It was a convergence of feelings for cornerback Kyle Arrington on the day he officially signed his new three-year contract with the Ravens.
On one hand, Arrington is returning home. He grew up in Brandywine, Md., just southeast of the Washington, D.C. beltway.
On the other hand, the former six-year New England Patriot is stepping into a place he once considered enemy territory.
"Being up there in New England, we've had a few things to say about the folks down here," Arrington said with a laugh Thursday. "I'm sure the folks down here, it's been vice versa. To be on the opposite side of the fence, it will be … interesting."
Arrington is leaving one highly successful franchise to join another. As a member of the Patriots, he's faced the Ravens in the playoffs four of the past six years. He's coming off a Super Bowl win with the Patriots last season.
Now Arrington is looking for more continued success on the other side of the rivalry, and could be an important part of beating his old teammates. The Ravens lost two 14-point leads to the Patriots in January's divisional round largely because of holes at cornerback, holes that Arrington was brought in to fill.
"I'm just thrilled and excited to be part of a tremendous, proud, winning organization," Arrington said. "I really can't tell you how rewarding it is to be able to continue to be part of tremendous organizations like these."
Arrington said he isn't out for vengeance against the Patriots. Rather, he still has a chip on his shoulder after being an undrafted free agent out of Hofstra in 2009.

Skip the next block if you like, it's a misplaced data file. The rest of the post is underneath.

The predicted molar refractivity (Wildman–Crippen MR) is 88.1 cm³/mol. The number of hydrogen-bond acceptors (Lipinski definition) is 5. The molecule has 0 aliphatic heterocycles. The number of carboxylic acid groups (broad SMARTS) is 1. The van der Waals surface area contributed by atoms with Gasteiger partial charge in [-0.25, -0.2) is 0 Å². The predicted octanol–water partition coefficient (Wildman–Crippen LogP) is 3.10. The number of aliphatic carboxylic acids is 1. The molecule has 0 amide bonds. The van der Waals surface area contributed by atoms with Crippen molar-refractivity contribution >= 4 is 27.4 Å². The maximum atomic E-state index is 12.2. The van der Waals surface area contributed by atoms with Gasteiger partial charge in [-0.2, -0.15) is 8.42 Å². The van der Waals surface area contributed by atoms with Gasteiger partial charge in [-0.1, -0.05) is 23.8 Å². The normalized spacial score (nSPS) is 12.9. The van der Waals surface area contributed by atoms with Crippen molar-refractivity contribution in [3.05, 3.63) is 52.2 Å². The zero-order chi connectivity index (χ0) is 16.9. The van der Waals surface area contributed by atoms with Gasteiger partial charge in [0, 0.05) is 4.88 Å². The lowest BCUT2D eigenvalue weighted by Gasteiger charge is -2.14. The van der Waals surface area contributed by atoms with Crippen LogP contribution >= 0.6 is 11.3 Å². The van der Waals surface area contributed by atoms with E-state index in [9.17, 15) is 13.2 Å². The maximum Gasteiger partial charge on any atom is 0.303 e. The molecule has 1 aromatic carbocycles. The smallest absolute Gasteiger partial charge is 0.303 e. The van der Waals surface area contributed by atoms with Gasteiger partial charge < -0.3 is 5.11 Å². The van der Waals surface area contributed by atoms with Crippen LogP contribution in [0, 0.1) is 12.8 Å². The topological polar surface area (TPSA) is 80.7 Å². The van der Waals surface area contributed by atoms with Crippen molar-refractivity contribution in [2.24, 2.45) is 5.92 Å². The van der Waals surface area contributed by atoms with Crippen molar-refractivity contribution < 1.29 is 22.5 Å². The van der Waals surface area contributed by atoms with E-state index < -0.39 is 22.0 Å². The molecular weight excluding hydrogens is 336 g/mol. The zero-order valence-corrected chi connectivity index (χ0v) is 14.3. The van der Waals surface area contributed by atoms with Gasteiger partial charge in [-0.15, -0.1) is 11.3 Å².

"I try to go out there and prove it to myself," he said. "I'm a blue-collar football player. I just like to put on my hardhat and go to work."
Arrington even played down how surprised he was when the Patriots released him earlier this week, much to the delight of the Ravens. Arrington was reportedly slated to count $4.625 million against the salary cap and saw a decrease in his defensive contribution.
He started over 80 percent of his games with the Patriots from 2010 to 2013, but had just four starts last season. Arrington's best year was in 2011 when he notched 14 starts, 88 tackles, 15 passes defensed and seven interceptions.
Now entering his seventh season, Arrington projects as the Ravens' No. 3 nickel cornerback, which suits the 5-foot-10, 190-pounder best. He'll be joined by starters Jimmy Smith and Lardarius Webb and will compete with Asa Jackson and rookie Tray Walker, among others.
"Kyle is really a great get for us," said Defensive Coordinator Dean Pees, who also coached Arrington when he was a rookie in New England. "This guy is a great football player. He's going to really add a lot to us."
Quite pleasing to Arrington is that he gets to play back in his home state. He grew up as a self-proclaimed bandwagon Ravens fan, though he also rooted for the Redskins.
Arrington said there was interest from several teams after he was released, but when General Manager Ozzie Newsome called, it was a "no-brainer." Arrington was on his way to a 60th birthday dinner for his father when he got the official news that the Ravens were signing him.
"The potential to be back here in Maryland, I was like a kid on Christmas," he said.
Check out photos of veteran cornerback Kyle Arrington when he was with the New England Patriots.